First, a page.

The benefits of exercise are obvious, so instead of addressing the why, we’ll focus on the bigger question at hand: how? How do you get started— and maintain— a regular exercise regiment? Trying to figure this out can be a major mental barrier, and struggling to reach the “gold standard” of exercise leads to a loss of motivation. The most effective approach in combating this is to set a goal that is attainable, and therefore, more likely to happen. There are two key things to remember. The first thing to remember is that anything goes, and some exercise is better than none. This means that an hour long CrossFit class on YouTube, five minutes of jumping jacks while you reheat your lunch, or anything in between, is enough. When we focus on our successes, in any capacity, we feel satisfaction. That positive reinforcement leads to a positive cycle of a repeated exercise, and as we acclimate to that routine it encourages us to increase the amount of time spent exercising.
The second part involves making a commitment to do something, and scheduling time to do it as soon as possible. We have a present self, and a future self. Our future self is our aspirational self, the one that wants to run an 8 minute mile or squat 150lbs. However, when the present self is about to slip on a pair of gym sneakers, it might think that watching TV would be the better deal. To reduce that distance between the present and the future self, you have to act on desires as soon as possible, so that your aspirational self has the chance to make choices in the present.
5. Take Breaks
Without commuting to the workplace, people may be experiencing one of two scenarios: 1) There’s minimal-to-no work, which means increased screen time to stave off boredom; or 2) The social atmosphere of the office is absent (no cake break for Ron’s birthday, or chit-chat with Rebecca about her trip to Hawaii) so that time is instead spent at the computer.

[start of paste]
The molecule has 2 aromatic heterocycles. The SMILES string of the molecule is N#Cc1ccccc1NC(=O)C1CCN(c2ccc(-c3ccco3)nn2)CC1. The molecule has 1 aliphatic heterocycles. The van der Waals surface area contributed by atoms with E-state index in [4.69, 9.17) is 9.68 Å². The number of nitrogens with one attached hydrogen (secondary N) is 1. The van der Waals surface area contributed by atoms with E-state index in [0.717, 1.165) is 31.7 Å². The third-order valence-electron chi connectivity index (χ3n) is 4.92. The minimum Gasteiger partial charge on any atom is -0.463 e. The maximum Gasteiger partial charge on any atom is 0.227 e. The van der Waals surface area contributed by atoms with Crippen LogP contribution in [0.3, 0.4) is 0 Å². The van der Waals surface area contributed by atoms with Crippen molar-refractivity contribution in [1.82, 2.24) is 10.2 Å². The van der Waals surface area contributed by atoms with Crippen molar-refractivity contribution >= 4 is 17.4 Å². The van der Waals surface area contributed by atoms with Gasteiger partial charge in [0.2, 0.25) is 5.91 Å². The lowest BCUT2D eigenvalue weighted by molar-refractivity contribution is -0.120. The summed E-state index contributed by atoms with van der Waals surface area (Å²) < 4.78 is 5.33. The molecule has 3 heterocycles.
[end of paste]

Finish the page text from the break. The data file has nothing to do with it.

Both scenarios can be fulfilling in their own way, but can also lead to burnout, dread, or just feeling gross. The dry eyes; the body aches from sitting still too long; the uneasy feeling in the belly… and when we do finally get up, it’s just to shuffle around like a zombie.
Our minds and bodies have not evolved for this sedentary workflow. If you ask Darwin, he’d remind us that we’re meant to be using our hands to build tools, and our legs to run around and hunt, rather than practice a convincing impression of a mannequin. And even though the hunting-gathering lifestyle is no longer reality, our evolutionary development needs us to stay active in some capacity.
The best way to do this is to remember the 20-20-20 rule. Set a timer for every 20 minutes to remind yourself to look away from your screen for 20 seconds, and focus on an object that’s about 20 feet away. And at least once an hour, set a reminder for yourself to get up, stretch, and take a short break. How you use the break is up to you, but it will be most helpful if you rest your eyes, move your body, or say hi to a loved one.
All creatures have what is called an “environmental niche.” These are the aspects we have evolved to thrive in, and without them, we can’t flourish. For dolphins, it’s the ocean; for birds it’s the sky; for chimpanzees, it’s the rainforest. And for humans, it’s the social environment. From a biological perspective, human beings need other people as much as fish need water. But the difficulty of our modern environment is how easy it is to succumb to one more episode of Netflix, or another hour of gaming, which comes at the cost of time with friends and family.
The medicine for this is not just the occasional text to a friend, but regular, scheduled contact, whether it be a phone call or a Zoom hangout. If we don’t schedule these interactions, it can be easy to fall into the “I’ll get to it later” trap, where later becomes never. Like a fish out of water, our emotional well-being plummets outside of the social interactions that help us thrive.
The key to conditioning yourself to maintain a proactive lifestyle while in quarantine comes from practicing these strategies in tandem. When established as part of a routine, a healthy balance of activity and relaxation are the building blocks for self-satisfaction and mental well-being.